The patients we worry the most about, who have had childhood traumas and diffuse pain syndromes, often take combination drugs like benzodiazepines and opiates, and are some of the hardest to treat. We are told by new CDC guidelines that we should try to minimize treatment with these drugs, yet these patients often have intense psychosocial needs that our medical communities are not equipped to address. Experiments done in other areas where physicians made a firm stance against ongoing prescribing have sometimes led to higher overdose deaths from illicit drug use.

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  • Courage on display at Community First Village

    Tags: Nancy Miller, COMMUNITY FIRST VILLAGE

    By Larry Kravitz, MD

    Why write about courage in medicine now? Simply because we are witnessing an erosion of ethics, truth, science, and altruism in our society. Not that the world has become a vast Sodom and Gomorrah, but we are seeing more amplified abandonment of idealism in front of us daily, and I have found myself more and more challenged to find public leaders embracing selflessness. It is more tempting to abandon ideals when society doesn’t seem to value them anymore. So let us look back on an era where Washington, D.C. was once referred to as “Camelot” and idealism was the dream of the entire American realm, and let us decide together to still be courageous.

    The idea for John Kennedy’s 1955 Pulitzer Prize winning collection of essays, “Profiles in Courage,” was perfect. The young Senator Kennedy prepares for a future of statesmanship and service by delving back to find beacons that could light his way forward in government.

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  • Eight minutes to set the course for your Academy

    Tags: 2018, member survey, strategic planning

    By Perdita Henry

    You may have noticed a few emails encouraging you to complete the 2018 Member Survey. This isn’t just any survey. Your responses will guide TAFP leadership and staff during the upcoming strategic planning meeting.

    Every few years, TAFP begins the process of preparing for what’s next and asks its members to share in-depth information about themselves and the future as they see it. Those answers drive an immersive meeting where TAFP leadership will begin charting the course for the Academy’s next few years. The last time we sent out a survey of this nature was a few years ago and so much has changed since then.

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  • Lessons of Life

    Tags: Tasaduq Hussain Mir, Physician, family, life, death, Lessons of Life

    By Tasaduq Hussain Mir, MD, FAAFP

    It has been almost a year now since I read the powerful book, “When Breath Becomes Air,” a neurosurgical scholar’s account of his losing battle with cancer. Dr. Paul Kalanithi died at a very young age of 36 due to lung cancer that had spread from his lungs to his brain.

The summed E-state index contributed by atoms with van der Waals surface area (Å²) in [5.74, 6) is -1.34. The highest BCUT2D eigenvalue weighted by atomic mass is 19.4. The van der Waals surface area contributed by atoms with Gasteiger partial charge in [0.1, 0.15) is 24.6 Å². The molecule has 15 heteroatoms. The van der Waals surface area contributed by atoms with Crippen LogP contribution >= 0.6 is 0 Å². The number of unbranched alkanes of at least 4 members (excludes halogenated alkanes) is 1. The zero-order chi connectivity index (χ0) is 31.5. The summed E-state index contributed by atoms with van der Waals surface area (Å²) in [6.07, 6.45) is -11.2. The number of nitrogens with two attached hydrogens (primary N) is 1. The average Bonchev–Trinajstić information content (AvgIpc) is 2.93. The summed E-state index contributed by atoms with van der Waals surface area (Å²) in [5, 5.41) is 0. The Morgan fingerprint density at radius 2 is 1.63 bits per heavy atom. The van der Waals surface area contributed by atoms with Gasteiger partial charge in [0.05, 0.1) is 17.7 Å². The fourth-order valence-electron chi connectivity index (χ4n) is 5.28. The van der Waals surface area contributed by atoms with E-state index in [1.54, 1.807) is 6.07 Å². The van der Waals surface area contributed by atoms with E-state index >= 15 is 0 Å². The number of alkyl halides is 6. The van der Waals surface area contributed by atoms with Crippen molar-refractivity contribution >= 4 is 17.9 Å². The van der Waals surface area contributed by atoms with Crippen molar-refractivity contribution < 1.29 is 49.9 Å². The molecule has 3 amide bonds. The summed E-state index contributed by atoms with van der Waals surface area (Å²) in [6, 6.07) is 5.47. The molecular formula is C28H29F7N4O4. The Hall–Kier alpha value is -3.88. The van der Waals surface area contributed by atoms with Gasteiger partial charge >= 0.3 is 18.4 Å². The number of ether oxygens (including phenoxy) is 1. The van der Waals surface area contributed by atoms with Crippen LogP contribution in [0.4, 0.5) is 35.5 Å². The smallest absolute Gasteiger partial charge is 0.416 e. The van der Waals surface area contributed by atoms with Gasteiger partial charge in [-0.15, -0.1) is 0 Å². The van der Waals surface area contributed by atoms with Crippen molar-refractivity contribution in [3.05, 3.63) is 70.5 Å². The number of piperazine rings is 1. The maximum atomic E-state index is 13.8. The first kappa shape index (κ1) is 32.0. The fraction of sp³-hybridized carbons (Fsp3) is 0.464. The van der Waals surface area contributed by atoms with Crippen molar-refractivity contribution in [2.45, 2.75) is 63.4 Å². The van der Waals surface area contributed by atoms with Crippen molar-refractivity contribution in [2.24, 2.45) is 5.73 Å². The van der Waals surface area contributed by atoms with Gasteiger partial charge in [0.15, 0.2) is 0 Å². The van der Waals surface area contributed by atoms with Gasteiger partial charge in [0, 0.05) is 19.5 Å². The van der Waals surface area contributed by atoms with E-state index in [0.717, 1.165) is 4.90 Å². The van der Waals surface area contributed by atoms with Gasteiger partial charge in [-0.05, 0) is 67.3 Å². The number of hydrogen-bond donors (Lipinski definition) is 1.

“When Breath Becomes Air” is about a journey toward an imminent death. This book is a doctor’s account as a patient and the reciprocal relationship between him and his doctor. It is about an uncomfortable sense of vulnerability when it comes to physicians being on the other side of the table as patients. It is also about our gratitude for what we have in our hands and how to reconcile with what is beyond our reach. It is about our appreciation for each and every blessing that comes our way without us realizing it.

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  • Family physicians can improve access to women’s health services by providing LARCs

    Tags: Melissa Benavides, Texas Women's Healthcare Coalition, women's health, One Key Question, LARCs, Crossover Health

    By Melissa Benavides, MD

    There is tremendous need across the state of Texas for increased access to women’s health services. As a physician representing the TAFP on the Texas Women’s Healthcare Coalition, I would like to remind my colleagues that family physicians are well positioned to fill this void. Even some of the smaller, more remote towns throughout our state are served by dedicated family physicians who have equipped themselves to provide convenient, wide-ranging women’s health services. As many patients prefer and trust their family physician, we are well-positioned to make positive impacts on the health status of women and children throughout Texas.

    I would like to address two major steps we can take as family physicians to improve the availability and convenience of women’s health services in our state.

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  • TAFP residents and students elect 2018 officers

    Tags: Residents, Students, Officers, Student Resident Track

    The 2018 C. Frank Webber Lectureship and Interim Session Family Medicine Resident and Student Track drew students and residents from all over the state. Participants received a warm welcome from TAFP President, Janet Hurley, MD, explored the frontier of telemedicine, got an in-depth lesson on family medicine finances from past president of TAFP and president-elect of TMA, Doug Curran, MD, and much more.

    In addition to timely discussions and presentations, the Section on Resident Physicians and the Section on Medical Students held elections for various officer positions. Officer candidates had the chance to talk to their colleagues about their professional passions and how they would represent resident and student TAFP members within the Academy.